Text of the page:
4

Total Score:  20.5/25

You can check out the winners of Indie Week 2012 at their Facebook page.

Final Comments:  Let’s preface this by stating that none of this is meant to diminish the accomplishments of any of the bands at the festival.  That’s important.  My forthcoming criticisms are with the festival itself.

This was my first experience with Indie Week and sadly, it may be my last.  In comparison with NXNE, so very much of Indie Week is in need of polish and better planning.  For starters, I could not easily find the complete schedule on their website, nor could I find all of the bands to sample them.  I feel like they took advantage of the ingenious ShowGopher.com and let them do their job.  I get it: they have less cash than NXNE.  But seriously, a schedule.  Why?

Second, who the hell plans a Finals event that starts at dinner time and doesn’t bother to provide food?  When a showcase begins at eight, I expect that I should eat first.  When you start at six on a Sunday, my ass expects finger foods at least.  Utterly baffled.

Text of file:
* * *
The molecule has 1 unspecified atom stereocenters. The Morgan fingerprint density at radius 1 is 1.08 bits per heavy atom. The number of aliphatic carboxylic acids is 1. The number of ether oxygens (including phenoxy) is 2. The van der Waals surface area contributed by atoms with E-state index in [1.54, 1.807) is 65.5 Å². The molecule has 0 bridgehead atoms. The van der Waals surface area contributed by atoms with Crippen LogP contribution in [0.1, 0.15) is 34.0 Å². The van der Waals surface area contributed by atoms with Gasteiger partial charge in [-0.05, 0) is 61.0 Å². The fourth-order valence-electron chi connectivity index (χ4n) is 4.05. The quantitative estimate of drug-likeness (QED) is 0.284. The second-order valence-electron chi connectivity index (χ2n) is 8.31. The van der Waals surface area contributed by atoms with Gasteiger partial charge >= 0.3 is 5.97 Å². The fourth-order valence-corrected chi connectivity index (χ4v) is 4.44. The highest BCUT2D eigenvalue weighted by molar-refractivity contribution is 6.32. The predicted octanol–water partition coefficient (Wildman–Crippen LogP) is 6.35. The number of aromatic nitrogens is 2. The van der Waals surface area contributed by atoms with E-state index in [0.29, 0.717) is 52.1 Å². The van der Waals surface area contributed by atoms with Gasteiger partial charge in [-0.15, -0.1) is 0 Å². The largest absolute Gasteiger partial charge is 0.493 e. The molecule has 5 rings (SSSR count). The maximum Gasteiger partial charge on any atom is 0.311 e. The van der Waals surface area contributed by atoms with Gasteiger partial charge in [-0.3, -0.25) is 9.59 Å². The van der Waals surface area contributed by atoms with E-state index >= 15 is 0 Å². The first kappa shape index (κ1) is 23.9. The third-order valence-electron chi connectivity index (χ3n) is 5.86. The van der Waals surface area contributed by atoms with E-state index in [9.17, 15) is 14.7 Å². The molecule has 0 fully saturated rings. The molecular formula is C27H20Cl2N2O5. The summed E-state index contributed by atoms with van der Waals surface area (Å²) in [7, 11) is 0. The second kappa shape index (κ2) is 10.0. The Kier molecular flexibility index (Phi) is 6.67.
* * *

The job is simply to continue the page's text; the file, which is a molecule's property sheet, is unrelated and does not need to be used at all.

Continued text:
Third… I have no idea what the criteria were for judging, nor do I know of the individual preferences of judges, but it became blatantly obvious just in the two days I attended that many judges were listening for the most “mainstream-ready” bands and often gauging scores on crowd volume and movement.  This is a BS move that biases against experimental artists like Cai.ro in favour of rock bands.  No one moshes to ambient music.  Further, bands able to drag a crowd in for their set (and they often left right after) seemed to have fared better as well.  My jaw hit the floor when I heard The Stogies had advanced, as they were the least enjoyable act I saw all night; when they won second place, I saw red.

Look, Indie Week:  either have winners within broad genres (rock/metal vs folk/ambient/pop), or change the judging.  Either that or start calling it “Indie Rock and Metal Week”.  Be real.

For what it’s worth, of the bands I saw at The Finals, I had ’em ranked so:  Cai.ro; Beyond The Mountain; Burning The Day (adjusted my scoring to compensate for personal tastes… very close runners-up:  Nitemarket 12).  I know I’m just one person, but I’m not the only one baffled, given that many predicted Cai.ro would take it.

But hey, what did you think?  Feel free to drop a line.